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The Complete Guide to 3D Printing Composites

Published on January 28, 2020 by Carlota V.
3d printing composites

You might have noticed that more and more companies are 3D printing composites to make parts. Even though this term has been increasingly thrown around, you might still be wondering what exactly is a composite material and why it is being used in additive manufacturing. Interestingly, IDTechEx released a study on the composite 3D printing market that reveals that it is expected to be worth $1.73 billion in the next ten years – an impressive growth to say the least!

In general, even concrete could be considered a composite because it is a material made up of multiple different materials. However, the term is most often employed from an engineering point of view, which means we are talking about a material that has been reinforced with fibers. Even though fibers are very beneficial when combined with another material, they are almost never used by themselves to create a piece. Instead, they are added to a matrix material in the form of short fibers or in the form of continuous fiber reinforcement. One of the most popular fibers in the 3D printing industry is carbon fiber because it has one of the highest strength-to-weight ratios.

composites

A 3D printed part using carbon fiber reinforcement, resulting in higher strength-to-weight ratio and less material consumption | Credits: 9TLabs

Why reinforce a material with fibers?

Composites are extremely beneficial when making lightweight yet strong parts. The fibers add strength to a part without adding weight. As mentioned, there are two types of reinforcements, short fiber or continuous fiber. In the first case, chopped fibers, which consist of segments less than a millimeter in length, are mixed into traditional thermoplastics to increase the stiffness and to a lesser extent the strength of components. Chopped fibers can be mixed with thermoplastics such as nylon, ABS or PLA. Every manufacturer will add and blend a different amount of short fibers to its plastic polymer, resulting in filament spools of different strengths. You should also be aware that print quality will be impacted by the quantity of chopped fibers. Above a certain threshold, the 3D printed part will lose in surface finish.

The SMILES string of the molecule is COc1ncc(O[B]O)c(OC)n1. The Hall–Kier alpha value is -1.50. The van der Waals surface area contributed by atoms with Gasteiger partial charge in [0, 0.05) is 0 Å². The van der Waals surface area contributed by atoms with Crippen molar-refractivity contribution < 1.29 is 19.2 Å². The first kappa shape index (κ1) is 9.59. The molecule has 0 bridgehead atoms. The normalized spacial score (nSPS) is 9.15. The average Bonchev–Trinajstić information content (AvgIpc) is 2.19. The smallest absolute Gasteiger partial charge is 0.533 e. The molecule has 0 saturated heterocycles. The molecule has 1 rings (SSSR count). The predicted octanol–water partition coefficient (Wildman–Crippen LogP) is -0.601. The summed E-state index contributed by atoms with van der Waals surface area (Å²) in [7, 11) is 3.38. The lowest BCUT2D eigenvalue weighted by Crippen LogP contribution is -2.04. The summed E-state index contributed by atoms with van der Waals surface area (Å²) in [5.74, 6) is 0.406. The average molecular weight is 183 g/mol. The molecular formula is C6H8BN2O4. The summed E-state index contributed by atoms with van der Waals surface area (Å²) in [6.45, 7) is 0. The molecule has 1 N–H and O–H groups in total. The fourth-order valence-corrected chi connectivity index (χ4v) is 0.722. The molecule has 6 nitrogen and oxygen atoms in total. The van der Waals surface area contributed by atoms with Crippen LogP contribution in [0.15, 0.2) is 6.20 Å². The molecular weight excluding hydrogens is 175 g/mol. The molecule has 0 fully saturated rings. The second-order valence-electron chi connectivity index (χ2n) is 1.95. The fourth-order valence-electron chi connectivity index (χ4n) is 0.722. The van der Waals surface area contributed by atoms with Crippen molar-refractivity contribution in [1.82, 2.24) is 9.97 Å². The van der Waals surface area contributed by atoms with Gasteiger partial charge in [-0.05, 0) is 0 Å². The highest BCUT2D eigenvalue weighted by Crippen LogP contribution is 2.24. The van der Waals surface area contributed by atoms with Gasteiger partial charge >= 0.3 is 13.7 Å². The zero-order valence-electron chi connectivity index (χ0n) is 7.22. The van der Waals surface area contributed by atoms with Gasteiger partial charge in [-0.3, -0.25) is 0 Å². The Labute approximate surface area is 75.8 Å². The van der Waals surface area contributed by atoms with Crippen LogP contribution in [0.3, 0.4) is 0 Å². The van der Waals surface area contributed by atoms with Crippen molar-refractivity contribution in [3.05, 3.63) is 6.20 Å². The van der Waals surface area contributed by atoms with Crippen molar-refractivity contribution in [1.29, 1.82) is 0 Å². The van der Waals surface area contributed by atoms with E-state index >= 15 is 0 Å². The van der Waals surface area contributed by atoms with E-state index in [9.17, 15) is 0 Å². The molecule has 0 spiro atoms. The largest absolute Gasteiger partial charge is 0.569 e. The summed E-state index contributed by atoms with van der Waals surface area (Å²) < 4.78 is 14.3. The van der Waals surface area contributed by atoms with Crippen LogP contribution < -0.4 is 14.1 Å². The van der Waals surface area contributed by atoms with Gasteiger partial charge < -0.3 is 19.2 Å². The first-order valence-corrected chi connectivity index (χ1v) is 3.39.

The highest performance comes from continuous fiber reinforcement. The process for making continuous fiber composites parts is not as easy as short fiber composites parts because the fibers need to be integrated into the thermoplastic continuously as the thermoplastic is being extruded. The fibers can also be deposited according to design techniques that optimize a part’s strength to weight ratio and material consumption, also known as DfAM (Design for Additive Manufacturing) techniques. Manufacturers claim that thanks to continuous fiber reinforcement you can create parts as strong as metal.

In terms of available fibers on the market, carbon fiber is without a doubt the most popular. Fiberglass, a common type of fiber-reinforced plastic using glass fiber and Kevlar, a heat-resistant and strong synthetic fiber, are also widely used in the industry. Fiberglass is a cost-effective material for adding strength to plastics and Kevlar has high shock resistance as it bends instead of breaking.

composites

Anisoprint’s software can generate different types of continuous fiber reinforced infills | Credits: Anisoprint

What are the technologies on the market?

Being able to print with reinforcement materials has been a goal of a number of startups in the 3D printing sector. In recent years we have noticed a growing number of machines and technologies being launched on the market to enable new applications, especially in industrial sectors such as aerospace and automotive.